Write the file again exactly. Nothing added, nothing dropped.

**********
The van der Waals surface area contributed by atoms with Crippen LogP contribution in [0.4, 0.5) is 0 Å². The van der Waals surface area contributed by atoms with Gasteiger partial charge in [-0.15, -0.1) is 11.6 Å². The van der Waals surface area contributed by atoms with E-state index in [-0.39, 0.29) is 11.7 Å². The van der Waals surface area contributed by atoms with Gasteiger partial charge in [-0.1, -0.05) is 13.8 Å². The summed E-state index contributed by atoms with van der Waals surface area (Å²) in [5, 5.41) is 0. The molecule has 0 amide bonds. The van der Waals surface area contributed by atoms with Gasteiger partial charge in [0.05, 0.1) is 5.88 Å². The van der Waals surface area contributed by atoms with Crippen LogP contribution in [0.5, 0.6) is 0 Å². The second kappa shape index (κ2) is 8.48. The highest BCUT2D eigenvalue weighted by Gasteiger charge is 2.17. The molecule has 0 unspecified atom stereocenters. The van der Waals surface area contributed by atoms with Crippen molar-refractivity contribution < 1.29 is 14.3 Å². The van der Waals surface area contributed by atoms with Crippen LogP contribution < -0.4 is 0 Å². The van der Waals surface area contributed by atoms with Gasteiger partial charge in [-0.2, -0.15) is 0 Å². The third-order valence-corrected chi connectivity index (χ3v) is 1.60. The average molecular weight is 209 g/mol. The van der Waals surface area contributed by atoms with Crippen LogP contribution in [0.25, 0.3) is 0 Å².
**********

The van der Waals surface area contributed by atoms with Crippen LogP contribution in [0.4, 0.5) is 0 Å². The van der Waals surface area contributed by atoms with Gasteiger partial charge in [-0.15, -0.1) is 11.6 Å². The van der Waals surface area contributed by atoms with E-state index in [-0.39, 0.29) is 11.7 Å². The van der Waals surface area contributed by atoms with Gasteiger partial charge in [-0.1, -0.05) is 13.8 Å². The summed E-state index contributed by atoms with van der Waals surface area (Å²) in [5, 5.41) is 0. The molecule has 0 amide bonds. The van der Waals surface area contributed by atoms with Gasteiger partial charge in [0.05, 0.1) is 5.88 Å². The van der Waals surface area contributed by atoms with Crippen LogP contribution in [0.5, 0.6) is 0 Å². The second kappa shape index (κ2) is 8.48. The highest BCUT2D eigenvalue weighted by Gasteiger charge is 2.17. The molecule has 0 unspecified atom stereocenters. The van der Waals surface area contributed by atoms with Crippen molar-refractivity contribution < 1.29 is 14.3 Å². The van der Waals surface area contributed by atoms with Crippen LogP contribution < -0.4 is 0 Å². The van der Waals surface area contributed by atoms with Gasteiger partial charge in [-0.2, -0.15) is 0 Å². The third-order valence-corrected chi connectivity index (χ3v) is 1.60. The average molecular weight is 209 g/mol. The van der Waals surface area contributed by atoms with Crippen LogP contribution in [0.25, 0.3) is 0 Å².